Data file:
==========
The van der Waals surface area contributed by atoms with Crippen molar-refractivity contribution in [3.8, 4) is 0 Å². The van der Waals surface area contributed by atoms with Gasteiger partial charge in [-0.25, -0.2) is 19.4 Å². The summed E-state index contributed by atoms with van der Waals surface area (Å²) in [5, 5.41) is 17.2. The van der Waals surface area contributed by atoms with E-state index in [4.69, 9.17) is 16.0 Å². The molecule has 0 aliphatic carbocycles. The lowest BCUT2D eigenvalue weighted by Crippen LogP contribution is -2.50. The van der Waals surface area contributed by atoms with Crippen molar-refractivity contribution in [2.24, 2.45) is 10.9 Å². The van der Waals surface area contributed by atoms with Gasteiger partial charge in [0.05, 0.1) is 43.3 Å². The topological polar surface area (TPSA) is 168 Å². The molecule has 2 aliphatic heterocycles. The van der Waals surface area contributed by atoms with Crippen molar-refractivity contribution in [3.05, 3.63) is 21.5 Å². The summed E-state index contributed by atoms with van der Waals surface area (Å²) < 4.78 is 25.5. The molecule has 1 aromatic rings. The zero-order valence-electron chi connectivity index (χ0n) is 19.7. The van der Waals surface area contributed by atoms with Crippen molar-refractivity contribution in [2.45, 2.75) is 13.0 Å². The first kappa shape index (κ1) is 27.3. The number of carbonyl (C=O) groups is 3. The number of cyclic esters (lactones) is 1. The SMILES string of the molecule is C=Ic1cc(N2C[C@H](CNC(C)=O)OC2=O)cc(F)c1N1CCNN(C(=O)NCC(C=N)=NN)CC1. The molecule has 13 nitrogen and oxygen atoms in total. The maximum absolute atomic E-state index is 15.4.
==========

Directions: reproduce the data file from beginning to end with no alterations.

The van der Waals surface area contributed by atoms with Crippen molar-refractivity contribution in [3.8, 4) is 0 Å². The van der Waals surface area contributed by atoms with Gasteiger partial charge in [-0.25, -0.2) is 19.4 Å². The summed E-state index contributed by atoms with van der Waals surface area (Å²) in [5, 5.41) is 17.2. The van der Waals surface area contributed by atoms with E-state index in [4.69, 9.17) is 16.0 Å². The molecule has 0 aliphatic carbocycles. The lowest BCUT2D eigenvalue weighted by Crippen LogP contribution is -2.50. The van der Waals surface area contributed by atoms with Crippen molar-refractivity contribution in [2.24, 2.45) is 10.9 Å². The van der Waals surface area contributed by atoms with Gasteiger partial charge in [0.05, 0.1) is 43.3 Å². The topological polar surface area (TPSA) is 168 Å². The molecule has 2 aliphatic heterocycles. The van der Waals surface area contributed by atoms with Crippen molar-refractivity contribution in [3.05, 3.63) is 21.5 Å². The summed E-state index contributed by atoms with van der Waals surface area (Å²) < 4.78 is 25.5. The molecule has 1 aromatic rings. The zero-order valence-electron chi connectivity index (χ0n) is 19.7. The van der Waals surface area contributed by atoms with Crippen molar-refractivity contribution in [2.45, 2.75) is 13.0 Å². The first kappa shape index (κ1) is 27.3. The number of carbonyl (C=O) groups is 3. The number of cyclic esters (lactones) is 1. The SMILES string of the molecule is C=Ic1cc(N2C[C@H](CNC(C)=O)OC2=O)cc(F)c1N1CCNN(C(=O)NCC(C=N)=NN)CC1. The molecule has 13 nitrogen and oxygen atoms in total. The maximum absolute atomic E-state index is 15.4.